What Are Some of the Challenges of Estate Planning with Blended Families?
A blended family is a common situation today, with couples divorcing, remarrying, perhaps having children in the subsequent marriage, etc. There can be many challenges when it comes to estate planning in these situations, especially if one limb of the family tree has some contentious members in it. Other times, it’s simply a matter of lack of foresight; people don’t think ahead to what needs to be done as families divide and grow again. For others, thinking about estate planning is something they prefer not to do, but letting things slide can be disastrous. Here are a few things people need to keep in mind.
- Update your estate every time there’s a significant change. This is a big one that many people overlook. If someone divorces, remarries, dies, or has more children and is listed as a beneficiary in any estate planning document (will, trust, insurance policy, transfer-on-death bank account), it’s vital to ensure the estate plans accurately reflect any changes that need to be made. There have been cases where a second spouse discovered too late that the first spouse was never written out of the will. Depending on the size of the estate, there may be many changes that have to be made, as some estates have extensive and complex plans involved.
- You’re not required to treat all heirs equally. For example, someone may have children from two marriages, but one of the children is special needs. The parent might want to provide more financial resources to that child to help them have access to the services and medical care they need, which might cost more than the living expenses of their other children. Another example would be a child who has severe addiction problems. The parent may not want to leave them money for fear it will be used to feed the addiction. Every estate is unique, and there are many reasons why someone wouldn’t want their estate divided exactly evenly. But that’s also why it’s essential to work with experienced estate planning attorneys who can ensure your wishes are clearly established, and the estate plans are legally difficult to challenge.
- Consider any stepchildren. If you have stepchildren you want to provide assets for, that must be part of the estate planning. Since they’re not blood relatives, having them listed in a will or trust is crucial to ensure they’ll receive what you want them to (more on that below). The reverse is also true. If you’re concerned that the parent of the stepchildren who’s currently your spouse may give them specific things if the spouse inherits the estate, and you’d rather, that didn’t happen, that must be spelled out in estate plans too.
- As difficult as it is, consider what happens if the current spouse outlives you and remarries. How would you want your assets handled in that case?
- Healthcare decisions. This is an essential item that people don’t always associate with estate planning. But everyone should have an advance directive that names someone who can make medical decisions on your behalf if you’re incapacitated. Keeping that document up to date and reflective of current family members is essential. If someone has an advance directive that names a former spouse, and the former and current spouse disagree on what medical decisions should be made on behalf of the incapacitated person, it could lead to time in court and considerable animosity.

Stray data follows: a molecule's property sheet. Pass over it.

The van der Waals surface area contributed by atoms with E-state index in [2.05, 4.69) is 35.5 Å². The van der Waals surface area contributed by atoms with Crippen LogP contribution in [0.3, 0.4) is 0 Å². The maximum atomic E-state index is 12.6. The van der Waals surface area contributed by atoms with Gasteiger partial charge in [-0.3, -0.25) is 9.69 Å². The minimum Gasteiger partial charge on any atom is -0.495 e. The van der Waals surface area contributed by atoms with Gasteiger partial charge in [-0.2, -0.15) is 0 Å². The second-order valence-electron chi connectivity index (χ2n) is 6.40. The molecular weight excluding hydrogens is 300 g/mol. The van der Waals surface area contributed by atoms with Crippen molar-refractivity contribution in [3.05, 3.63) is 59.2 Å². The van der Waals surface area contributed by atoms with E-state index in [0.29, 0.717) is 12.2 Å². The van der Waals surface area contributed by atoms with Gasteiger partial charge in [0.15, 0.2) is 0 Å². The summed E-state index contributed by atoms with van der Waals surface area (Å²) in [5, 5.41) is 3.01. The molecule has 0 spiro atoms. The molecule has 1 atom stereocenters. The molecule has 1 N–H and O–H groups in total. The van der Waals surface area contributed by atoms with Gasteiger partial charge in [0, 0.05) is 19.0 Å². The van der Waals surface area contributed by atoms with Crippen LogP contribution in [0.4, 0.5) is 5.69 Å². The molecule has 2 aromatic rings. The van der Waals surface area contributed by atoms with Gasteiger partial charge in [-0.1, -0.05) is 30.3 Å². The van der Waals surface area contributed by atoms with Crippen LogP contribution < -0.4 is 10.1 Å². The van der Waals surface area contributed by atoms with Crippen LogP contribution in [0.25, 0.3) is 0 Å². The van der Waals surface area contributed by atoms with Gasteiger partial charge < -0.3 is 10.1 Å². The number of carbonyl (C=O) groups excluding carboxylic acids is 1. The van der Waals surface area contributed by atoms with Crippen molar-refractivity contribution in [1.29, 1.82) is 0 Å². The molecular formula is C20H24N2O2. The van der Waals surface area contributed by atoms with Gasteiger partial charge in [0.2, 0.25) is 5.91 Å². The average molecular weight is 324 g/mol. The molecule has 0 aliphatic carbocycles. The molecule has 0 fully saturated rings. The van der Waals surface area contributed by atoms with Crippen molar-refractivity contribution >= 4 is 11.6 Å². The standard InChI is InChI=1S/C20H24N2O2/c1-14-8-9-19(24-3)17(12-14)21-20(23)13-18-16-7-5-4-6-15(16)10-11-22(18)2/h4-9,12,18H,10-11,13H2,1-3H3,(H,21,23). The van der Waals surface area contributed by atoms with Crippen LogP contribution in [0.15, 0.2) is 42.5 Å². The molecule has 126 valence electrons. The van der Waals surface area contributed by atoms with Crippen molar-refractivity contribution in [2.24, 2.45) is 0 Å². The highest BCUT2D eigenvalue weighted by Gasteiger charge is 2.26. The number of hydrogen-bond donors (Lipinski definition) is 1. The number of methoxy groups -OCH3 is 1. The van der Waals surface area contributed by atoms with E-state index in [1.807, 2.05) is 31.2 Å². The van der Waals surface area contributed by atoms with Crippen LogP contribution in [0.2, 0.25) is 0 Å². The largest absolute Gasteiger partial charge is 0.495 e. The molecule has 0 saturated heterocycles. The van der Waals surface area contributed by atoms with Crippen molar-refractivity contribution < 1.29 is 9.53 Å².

What Happens if Someone Dies Intestate with a Blended Family?
Technically, the same thing happens when someone dies intestate with a blended family as when someone dies with a less complex family tree. The estate usually will have to go through probate, and in general, the probate court will divide the estate in a specific order.
- Spouse and children. If the estate owner was married and/or a parent at the time of death, the estate is divided equally among the spouse and children (if there are any; if there are no children, the estate goes to the spouse).
- Parents, siblings, nieces, and nephews. If there is no spouse or direct descendant, the estate would go to any surviving parents or siblings. If any of the siblings died before the estate owner, that sibling’s share would be distributed to the sibling’s children.
- Grandparents, uncles, and aunts. If no one in the above categories is alive, the estate will be divided among any existing grandparents, uncles, and aunts. However, if an uncle or aunt is already deceased, their share does not go to their children.
- Blood relatives. If none of the above exist or can be found, the courts will go to the family tree to look for less direct relatives.
In a blended family, there may be reasons why the estate owner wants only specific family members to receive part of the estate. But if they die intestate, their wishes may go unfulfilled. Or the blended family members may try to protest in court, which can be costly and time-consuming.
What Should I Do if I Need to do Estate Planning for a Blended Family?
Call the Rundlett Law Firm at 601-282-8426 for a free, in-depth, no-obligation case evaluation. We can walk you through the specifics of your estate and how having a blended family will affect it. Our team of experienced, knowledgeable estate planning attorneys can help you understand this complex area of law and identify the areas that may need special attention.